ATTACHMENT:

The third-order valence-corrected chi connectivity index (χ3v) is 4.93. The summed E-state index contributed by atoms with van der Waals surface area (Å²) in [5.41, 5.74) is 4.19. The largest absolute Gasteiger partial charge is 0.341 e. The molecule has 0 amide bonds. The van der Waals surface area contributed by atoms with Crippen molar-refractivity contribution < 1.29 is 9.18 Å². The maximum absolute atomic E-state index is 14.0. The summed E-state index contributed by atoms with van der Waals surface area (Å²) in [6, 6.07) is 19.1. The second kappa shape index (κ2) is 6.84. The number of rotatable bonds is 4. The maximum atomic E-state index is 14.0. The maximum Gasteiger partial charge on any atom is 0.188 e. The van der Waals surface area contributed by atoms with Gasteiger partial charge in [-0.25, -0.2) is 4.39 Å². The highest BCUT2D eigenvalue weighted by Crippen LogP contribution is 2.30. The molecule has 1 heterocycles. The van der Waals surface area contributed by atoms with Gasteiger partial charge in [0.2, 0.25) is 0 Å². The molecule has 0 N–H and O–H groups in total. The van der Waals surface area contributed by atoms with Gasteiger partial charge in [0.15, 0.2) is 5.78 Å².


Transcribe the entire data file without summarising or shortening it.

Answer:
The third-order valence-corrected chi connectivity index (χ3v) is 4.93. The summed E-state index contributed by atoms with van der Waals surface area (Å²) in [5.41, 5.74) is 4.19. The largest absolute Gasteiger partial charge is 0.341 e. The molecule has 0 amide bonds. The van der Waals surface area contributed by atoms with Crippen molar-refractivity contribution < 1.29 is 9.18 Å². The maximum absolute atomic E-state index is 14.0. The summed E-state index contributed by atoms with van der Waals surface area (Å²) in [6, 6.07) is 19.1. The second kappa shape index (κ2) is 6.84. The number of rotatable bonds is 4. The maximum atomic E-state index is 14.0. The maximum Gasteiger partial charge on any atom is 0.188 e. The van der Waals surface area contributed by atoms with Gasteiger partial charge in [-0.25, -0.2) is 4.39 Å². The highest BCUT2D eigenvalue weighted by Crippen LogP contribution is 2.30. The molecule has 1 heterocycles. The van der Waals surface area contributed by atoms with Gasteiger partial charge in [0.2, 0.25) is 0 Å². The molecule has 0 N–H and O–H groups in total. The van der Waals surface area contributed by atoms with Gasteiger partial charge in [0.15, 0.2) is 5.78 Å².